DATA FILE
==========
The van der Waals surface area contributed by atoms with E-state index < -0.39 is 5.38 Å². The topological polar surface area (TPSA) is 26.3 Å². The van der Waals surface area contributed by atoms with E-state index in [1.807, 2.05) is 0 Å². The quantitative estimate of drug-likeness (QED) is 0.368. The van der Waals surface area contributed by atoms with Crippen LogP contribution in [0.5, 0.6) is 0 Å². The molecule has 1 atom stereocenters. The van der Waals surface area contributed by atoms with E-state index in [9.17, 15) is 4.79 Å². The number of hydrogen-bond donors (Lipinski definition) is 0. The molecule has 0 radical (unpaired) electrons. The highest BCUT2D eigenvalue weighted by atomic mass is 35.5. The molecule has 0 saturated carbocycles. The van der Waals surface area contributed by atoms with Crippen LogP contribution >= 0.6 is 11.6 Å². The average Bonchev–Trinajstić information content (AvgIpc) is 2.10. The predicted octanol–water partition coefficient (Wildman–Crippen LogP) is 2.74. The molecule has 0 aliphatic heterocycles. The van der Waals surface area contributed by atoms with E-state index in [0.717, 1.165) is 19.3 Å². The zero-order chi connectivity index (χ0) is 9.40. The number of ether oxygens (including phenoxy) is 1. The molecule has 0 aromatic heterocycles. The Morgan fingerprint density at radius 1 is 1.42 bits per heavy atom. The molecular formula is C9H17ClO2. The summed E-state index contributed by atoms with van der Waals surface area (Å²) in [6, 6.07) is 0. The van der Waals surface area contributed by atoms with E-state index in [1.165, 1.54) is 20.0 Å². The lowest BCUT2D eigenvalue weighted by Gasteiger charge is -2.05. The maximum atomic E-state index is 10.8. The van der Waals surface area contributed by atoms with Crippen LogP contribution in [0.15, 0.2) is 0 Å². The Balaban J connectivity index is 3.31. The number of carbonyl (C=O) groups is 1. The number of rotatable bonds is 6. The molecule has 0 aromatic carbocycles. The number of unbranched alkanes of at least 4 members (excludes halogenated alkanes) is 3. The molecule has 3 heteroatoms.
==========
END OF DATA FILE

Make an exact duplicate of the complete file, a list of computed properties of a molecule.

The van der Waals surface area contributed by atoms with E-state index < -0.39 is 5.38 Å². The topological polar surface area (TPSA) is 26.3 Å². The van der Waals surface area contributed by atoms with E-state index in [1.807, 2.05) is 0 Å². The quantitative estimate of drug-likeness (QED) is 0.368. The van der Waals surface area contributed by atoms with Crippen LogP contribution in [0.5, 0.6) is 0 Å². The molecule has 1 atom stereocenters. The van der Waals surface area contributed by atoms with E-state index in [9.17, 15) is 4.79 Å². The number of hydrogen-bond donors (Lipinski definition) is 0. The molecule has 0 radical (unpaired) electrons. The highest BCUT2D eigenvalue weighted by atomic mass is 35.5. The molecule has 0 saturated carbocycles. The van der Waals surface area contributed by atoms with Crippen LogP contribution >= 0.6 is 11.6 Å². The average Bonchev–Trinajstić information content (AvgIpc) is 2.10. The predicted octanol–water partition coefficient (Wildman–Crippen LogP) is 2.74. The molecule has 0 aliphatic heterocycles. The van der Waals surface area contributed by atoms with E-state index in [0.717, 1.165) is 19.3 Å². The zero-order chi connectivity index (χ0) is 9.40. The number of ether oxygens (including phenoxy) is 1. The molecule has 0 aromatic heterocycles. The Morgan fingerprint density at radius 1 is 1.42 bits per heavy atom. The molecular formula is C9H17ClO2. The summed E-state index contributed by atoms with van der Waals surface area (Å²) in [6, 6.07) is 0. The van der Waals surface area contributed by atoms with E-state index in [1.165, 1.54) is 20.0 Å². The lowest BCUT2D eigenvalue weighted by Gasteiger charge is -2.05. The maximum atomic E-state index is 10.8. The van der Waals surface area contributed by atoms with Crippen LogP contribution in [0.15, 0.2) is 0 Å². The Balaban J connectivity index is 3.31. The number of carbonyl (C=O) groups is 1. The number of rotatable bonds is 6. The molecule has 0 aromatic carbocycles. The number of unbranched alkanes of at least 4 members (excludes halogenated alkanes) is 3. The molecule has 3 heteroatoms.